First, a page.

26 Pages Posted: 9 Dec 2010 Last revised: 20 Sep 2014
Date Written: June 9, 2011
This article critically analyzes Bilski v. Kappos, the Supreme Court’s first decision on patentable subject matter since the early 1980s. It shows how the majority’s effort to shoehorn patentable subject matter into a superficial textualist mold obfuscates patentable subject matter boundaries and undermines the patent system on multiple levels. The article contends that the patentable subject matter pathology cannot be cured without confronting the roots of the disease: the lack of a forthright principled framework for delineating the boundaries of patentable subject matter. The solution lies in recognizing that patentable subject matter cannot evolve to meet the new challenges of the information age without integrating 18th, 19th, and 20th century sources of patentable subject law into a flexible and evolving body of common law that is sensitive to history, statutory evolution, constitutional constraints, and understanding of modern science and technology. This will be particularly important as courts confront the patentability of DNA compounds, diagnostic tests, and unforeseeable information age innovations.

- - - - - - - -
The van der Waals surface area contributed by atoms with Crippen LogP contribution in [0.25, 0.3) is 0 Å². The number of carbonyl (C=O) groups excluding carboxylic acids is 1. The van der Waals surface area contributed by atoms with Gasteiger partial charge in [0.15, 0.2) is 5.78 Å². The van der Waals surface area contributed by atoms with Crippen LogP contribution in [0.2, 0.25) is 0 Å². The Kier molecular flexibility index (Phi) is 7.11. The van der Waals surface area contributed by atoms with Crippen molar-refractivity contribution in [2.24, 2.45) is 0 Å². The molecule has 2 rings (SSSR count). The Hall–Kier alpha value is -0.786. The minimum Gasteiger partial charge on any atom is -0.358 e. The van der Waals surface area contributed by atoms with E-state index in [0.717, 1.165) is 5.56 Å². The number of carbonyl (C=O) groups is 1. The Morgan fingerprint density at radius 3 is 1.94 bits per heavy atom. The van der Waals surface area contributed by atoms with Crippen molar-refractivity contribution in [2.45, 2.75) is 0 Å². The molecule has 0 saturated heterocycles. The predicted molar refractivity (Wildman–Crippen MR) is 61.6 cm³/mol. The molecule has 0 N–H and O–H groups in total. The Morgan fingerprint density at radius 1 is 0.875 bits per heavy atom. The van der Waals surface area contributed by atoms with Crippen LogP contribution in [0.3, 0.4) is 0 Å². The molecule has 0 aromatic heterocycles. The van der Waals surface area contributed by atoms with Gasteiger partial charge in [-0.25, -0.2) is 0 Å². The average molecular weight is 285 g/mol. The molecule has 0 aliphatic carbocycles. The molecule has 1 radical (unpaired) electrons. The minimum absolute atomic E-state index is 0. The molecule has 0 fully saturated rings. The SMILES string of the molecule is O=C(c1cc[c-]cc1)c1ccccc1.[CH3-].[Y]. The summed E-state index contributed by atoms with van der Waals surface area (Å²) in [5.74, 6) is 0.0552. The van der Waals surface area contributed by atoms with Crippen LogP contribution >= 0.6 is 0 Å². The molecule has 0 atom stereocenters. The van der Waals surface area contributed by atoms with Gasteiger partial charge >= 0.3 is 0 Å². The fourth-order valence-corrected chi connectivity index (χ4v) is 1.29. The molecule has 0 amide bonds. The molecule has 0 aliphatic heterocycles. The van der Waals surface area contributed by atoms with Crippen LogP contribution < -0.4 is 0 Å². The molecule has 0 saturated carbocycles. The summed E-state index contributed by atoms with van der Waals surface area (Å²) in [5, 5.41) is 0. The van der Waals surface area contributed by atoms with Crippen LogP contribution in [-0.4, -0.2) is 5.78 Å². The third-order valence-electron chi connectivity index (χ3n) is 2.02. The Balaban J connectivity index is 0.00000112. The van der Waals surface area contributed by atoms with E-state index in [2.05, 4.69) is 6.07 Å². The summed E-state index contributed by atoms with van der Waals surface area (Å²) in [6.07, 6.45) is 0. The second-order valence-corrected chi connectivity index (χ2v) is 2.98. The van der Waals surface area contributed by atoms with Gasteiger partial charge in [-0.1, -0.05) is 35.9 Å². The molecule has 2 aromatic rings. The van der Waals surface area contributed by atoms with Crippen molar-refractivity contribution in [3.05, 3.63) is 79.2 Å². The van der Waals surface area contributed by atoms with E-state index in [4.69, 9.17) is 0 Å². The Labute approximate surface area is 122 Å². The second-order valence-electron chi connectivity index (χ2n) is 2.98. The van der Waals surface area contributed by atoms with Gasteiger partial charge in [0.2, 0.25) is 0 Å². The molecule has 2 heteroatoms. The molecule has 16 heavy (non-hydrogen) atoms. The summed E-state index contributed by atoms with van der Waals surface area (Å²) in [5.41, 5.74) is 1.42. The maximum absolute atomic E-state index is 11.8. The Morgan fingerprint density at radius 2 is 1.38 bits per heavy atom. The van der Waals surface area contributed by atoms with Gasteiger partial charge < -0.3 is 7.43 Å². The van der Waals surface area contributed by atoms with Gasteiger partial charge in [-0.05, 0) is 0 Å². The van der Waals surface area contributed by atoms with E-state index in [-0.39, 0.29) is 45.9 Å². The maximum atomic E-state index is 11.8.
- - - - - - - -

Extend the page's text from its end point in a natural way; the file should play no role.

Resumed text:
Suggested Citation: Suggested Citation
Menell, Peter S., Forty Years of Wondering in the Wilderness and No Closer to the Promised Land: Bilski’s Superficial Textualism and the Missed Opportunity to Return Patent Law to its Technology Mooring (June 9, 2011). Stanford Law Review, Forthcoming; UC Berkeley Public Law Research Paper No. 1722422. Available at SSRN: https://ssrn.com/abstract=1722422 or http://dx.doi.org/10.2139/ssrn.1722422
By Peter Menell
By Peter Menell